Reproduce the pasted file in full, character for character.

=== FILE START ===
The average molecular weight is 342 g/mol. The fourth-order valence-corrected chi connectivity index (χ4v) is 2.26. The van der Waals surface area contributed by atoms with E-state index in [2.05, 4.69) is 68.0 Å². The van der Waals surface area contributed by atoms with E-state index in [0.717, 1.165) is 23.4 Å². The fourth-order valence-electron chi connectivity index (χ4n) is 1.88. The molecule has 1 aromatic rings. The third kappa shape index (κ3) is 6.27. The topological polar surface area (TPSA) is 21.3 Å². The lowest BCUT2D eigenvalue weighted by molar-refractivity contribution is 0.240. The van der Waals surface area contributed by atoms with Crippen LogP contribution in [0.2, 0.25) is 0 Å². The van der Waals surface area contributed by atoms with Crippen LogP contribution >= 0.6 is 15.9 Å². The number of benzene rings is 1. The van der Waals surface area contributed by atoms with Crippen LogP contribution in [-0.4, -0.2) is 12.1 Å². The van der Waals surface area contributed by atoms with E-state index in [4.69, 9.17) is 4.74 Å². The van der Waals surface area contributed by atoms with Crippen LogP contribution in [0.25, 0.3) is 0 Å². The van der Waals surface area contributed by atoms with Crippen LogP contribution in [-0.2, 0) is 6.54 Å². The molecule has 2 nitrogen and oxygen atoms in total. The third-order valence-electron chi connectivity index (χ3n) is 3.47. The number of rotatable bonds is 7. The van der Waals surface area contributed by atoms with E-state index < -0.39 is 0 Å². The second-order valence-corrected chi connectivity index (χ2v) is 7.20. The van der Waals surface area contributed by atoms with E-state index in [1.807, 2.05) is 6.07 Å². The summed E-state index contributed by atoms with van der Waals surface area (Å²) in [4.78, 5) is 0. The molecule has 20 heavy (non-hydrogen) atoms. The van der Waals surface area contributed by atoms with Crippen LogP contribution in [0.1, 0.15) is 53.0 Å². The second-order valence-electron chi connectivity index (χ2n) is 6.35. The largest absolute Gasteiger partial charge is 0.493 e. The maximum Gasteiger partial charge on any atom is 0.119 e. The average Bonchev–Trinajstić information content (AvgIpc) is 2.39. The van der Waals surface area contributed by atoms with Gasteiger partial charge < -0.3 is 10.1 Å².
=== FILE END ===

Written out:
The average molecular weight is 342 g/mol. The fourth-order valence-corrected chi connectivity index (χ4v) is 2.26. The van der Waals surface area contributed by atoms with E-state index in [2.05, 4.69) is 68.0 Å². The van der Waals surface area contributed by atoms with E-state index in [0.717, 1.165) is 23.4 Å². The fourth-order valence-electron chi connectivity index (χ4n) is 1.88. The molecule has 1 aromatic rings. The third kappa shape index (κ3) is 6.27. The topological polar surface area (TPSA) is 21.3 Å². The lowest BCUT2D eigenvalue weighted by molar-refractivity contribution is 0.240. The van der Waals surface area contributed by atoms with Crippen LogP contribution in [0.2, 0.25) is 0 Å². The van der Waals surface area contributed by atoms with Crippen LogP contribution >= 0.6 is 15.9 Å². The number of benzene rings is 1. The van der Waals surface area contributed by atoms with Crippen LogP contribution in [-0.4, -0.2) is 12.1 Å². The van der Waals surface area contributed by atoms with E-state index in [4.69, 9.17) is 4.74 Å². The van der Waals surface area contributed by atoms with Crippen LogP contribution in [0.25, 0.3) is 0 Å². The van der Waals surface area contributed by atoms with Crippen LogP contribution in [-0.2, 0) is 6.54 Å². The molecule has 2 nitrogen and oxygen atoms in total. The third-order valence-electron chi connectivity index (χ3n) is 3.47. The number of rotatable bonds is 7. The van der Waals surface area contributed by atoms with E-state index < -0.39 is 0 Å². The second-order valence-corrected chi connectivity index (χ2v) is 7.20. The van der Waals surface area contributed by atoms with E-state index in [1.807, 2.05) is 6.07 Å². The summed E-state index contributed by atoms with van der Waals surface area (Å²) in [4.78, 5) is 0. The molecule has 20 heavy (non-hydrogen) atoms. The van der Waals surface area contributed by atoms with Crippen LogP contribution in [0.1, 0.15) is 53.0 Å². The second-order valence-electron chi connectivity index (χ2n) is 6.35. The largest absolute Gasteiger partial charge is 0.493 e. The maximum Gasteiger partial charge on any atom is 0.119 e. The average Bonchev–Trinajstić information content (AvgIpc) is 2.39. The van der Waals surface area contributed by atoms with Gasteiger partial charge < -0.3 is 10.1 Å².